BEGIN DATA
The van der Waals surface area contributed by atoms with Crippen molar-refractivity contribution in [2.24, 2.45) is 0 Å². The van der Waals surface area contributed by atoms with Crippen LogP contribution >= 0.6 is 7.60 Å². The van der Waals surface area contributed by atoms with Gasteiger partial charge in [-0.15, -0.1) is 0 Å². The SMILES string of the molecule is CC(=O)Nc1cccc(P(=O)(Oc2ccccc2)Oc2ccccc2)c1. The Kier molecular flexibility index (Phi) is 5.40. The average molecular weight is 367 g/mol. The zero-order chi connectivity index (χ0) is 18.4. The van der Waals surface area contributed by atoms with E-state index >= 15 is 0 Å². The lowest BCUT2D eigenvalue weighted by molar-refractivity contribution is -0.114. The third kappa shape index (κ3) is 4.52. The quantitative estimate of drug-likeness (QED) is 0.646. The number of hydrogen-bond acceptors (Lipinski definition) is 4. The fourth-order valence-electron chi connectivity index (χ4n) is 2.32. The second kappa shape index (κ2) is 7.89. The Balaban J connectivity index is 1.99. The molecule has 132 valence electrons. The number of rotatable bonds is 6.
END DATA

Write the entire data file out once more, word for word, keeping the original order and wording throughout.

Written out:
The van der Waals surface area contributed by atoms with Crippen molar-refractivity contribution in [2.24, 2.45) is 0 Å². The van der Waals surface area contributed by atoms with Crippen LogP contribution >= 0.6 is 7.60 Å². The van der Waals surface area contributed by atoms with Gasteiger partial charge in [-0.15, -0.1) is 0 Å². The SMILES string of the molecule is CC(=O)Nc1cccc(P(=O)(Oc2ccccc2)Oc2ccccc2)c1. The Kier molecular flexibility index (Phi) is 5.40. The average molecular weight is 367 g/mol. The zero-order chi connectivity index (χ0) is 18.4. The van der Waals surface area contributed by atoms with E-state index >= 15 is 0 Å². The lowest BCUT2D eigenvalue weighted by molar-refractivity contribution is -0.114. The third kappa shape index (κ3) is 4.52. The quantitative estimate of drug-likeness (QED) is 0.646. The number of hydrogen-bond acceptors (Lipinski definition) is 4. The fourth-order valence-electron chi connectivity index (χ4n) is 2.32. The second kappa shape index (κ2) is 7.89. The Balaban J connectivity index is 1.99. The molecule has 132 valence electrons. The number of rotatable bonds is 6.